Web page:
“We were looking for a tool that could be extended to other application processes as well meeting our immediate needs for GFTA,” Buckley explains.
“However, we didn't want to break new ground or implement an entirely bespoke solution. Toplevel had a proven solution already in use by the Heritage Lottery Fund and NESTA that specifically deals with grant application forms but is flexible enough that it can be used to implement online applications for numerous funding programmes.”
The Toplevel solution allows ACE to design the wording and appearance of forms and then pass these designs, along with details of the business rules that control how users progress through the forms, to Toplevel to implement. In the case of GFTA, the business logic to be implemented in the portal consisted of a three hundred page manual describing the GFTA process.
As part of the project, Toplevel integrated the application forms with ACE's grant management software, Arena, allowing Arena to
be automatically populated with information captured in the Toplevel portal.
Toplevel also worked closely with consultants engaged by ACE to provide external validation of the usability and accessibility of the portal. “We've been very pleased with the way Toplevel has related to all the internal and external stakeholders throughout the project,” Buckley says
In addition, Toplevel met ACE's exacting deadlines for the portal to go live.
Because GFTA is a rolling programme, we needed to ensure minimum disruption to the organisations applying to us for grants when we moved from paper applications to the online portal. We had to close down applications for six weeks, and it was very important to us and the Arts sector that we reopened the programme when we said we would. Toplevel worked with us to ensure that the solution was delivered on time and that the date was met.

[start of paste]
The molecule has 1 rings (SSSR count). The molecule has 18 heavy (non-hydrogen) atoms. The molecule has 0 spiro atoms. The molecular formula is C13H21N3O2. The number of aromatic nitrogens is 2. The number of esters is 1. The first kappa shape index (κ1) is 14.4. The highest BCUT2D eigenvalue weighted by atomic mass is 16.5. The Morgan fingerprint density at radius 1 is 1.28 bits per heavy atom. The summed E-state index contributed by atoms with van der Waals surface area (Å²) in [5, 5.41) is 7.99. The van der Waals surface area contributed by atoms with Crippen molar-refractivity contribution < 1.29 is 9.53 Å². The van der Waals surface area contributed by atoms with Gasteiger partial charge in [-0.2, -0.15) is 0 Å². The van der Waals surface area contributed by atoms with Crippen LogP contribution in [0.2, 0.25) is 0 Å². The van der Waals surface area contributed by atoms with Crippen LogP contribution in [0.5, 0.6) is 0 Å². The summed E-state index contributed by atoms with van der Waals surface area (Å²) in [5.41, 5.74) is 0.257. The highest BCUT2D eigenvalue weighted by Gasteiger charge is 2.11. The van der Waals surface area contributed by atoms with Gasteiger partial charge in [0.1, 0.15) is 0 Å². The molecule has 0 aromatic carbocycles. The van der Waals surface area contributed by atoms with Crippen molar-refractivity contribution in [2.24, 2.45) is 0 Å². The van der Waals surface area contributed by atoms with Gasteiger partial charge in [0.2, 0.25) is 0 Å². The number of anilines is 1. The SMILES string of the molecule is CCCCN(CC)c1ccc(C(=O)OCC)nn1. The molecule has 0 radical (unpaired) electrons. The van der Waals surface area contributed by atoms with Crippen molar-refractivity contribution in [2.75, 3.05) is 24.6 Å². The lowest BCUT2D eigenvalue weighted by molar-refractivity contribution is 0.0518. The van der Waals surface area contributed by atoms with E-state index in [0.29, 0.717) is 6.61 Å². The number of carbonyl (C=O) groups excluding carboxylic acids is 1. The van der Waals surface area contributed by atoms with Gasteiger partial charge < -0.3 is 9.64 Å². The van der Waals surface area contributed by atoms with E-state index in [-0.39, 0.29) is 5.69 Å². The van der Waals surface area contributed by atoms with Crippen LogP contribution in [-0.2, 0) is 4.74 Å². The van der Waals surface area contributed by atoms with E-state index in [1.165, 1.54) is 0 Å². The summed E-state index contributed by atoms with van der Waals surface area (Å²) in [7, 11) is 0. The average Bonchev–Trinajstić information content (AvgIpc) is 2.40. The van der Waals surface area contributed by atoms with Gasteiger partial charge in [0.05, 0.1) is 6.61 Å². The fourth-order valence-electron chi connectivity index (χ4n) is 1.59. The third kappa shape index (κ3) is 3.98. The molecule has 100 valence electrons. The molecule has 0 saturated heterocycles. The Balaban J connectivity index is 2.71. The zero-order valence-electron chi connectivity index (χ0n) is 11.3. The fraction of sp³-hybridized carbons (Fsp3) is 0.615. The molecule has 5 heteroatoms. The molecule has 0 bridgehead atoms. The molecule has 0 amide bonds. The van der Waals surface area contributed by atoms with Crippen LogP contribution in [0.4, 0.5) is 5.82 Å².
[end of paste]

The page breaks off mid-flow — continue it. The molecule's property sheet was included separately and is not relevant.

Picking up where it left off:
– Steve Buckley
ACE estimates that in the first year of moving applications online using the Toplevel solution, it will receive over 8,000 applications, significantly more than the number received in previous years. Buckley attributes this growth to the way the Toplevel portal makes it simpler and easier for people to apply.
“Having a pre-application questionnaire that guides people through determining if their project is eligible has improved the quality of the applications we receive,” he explains. “On top of that, if projects aren't eligible for Gfta, the portal allows us to refer to advice on programmes from other funding bodies that may be more suitable.”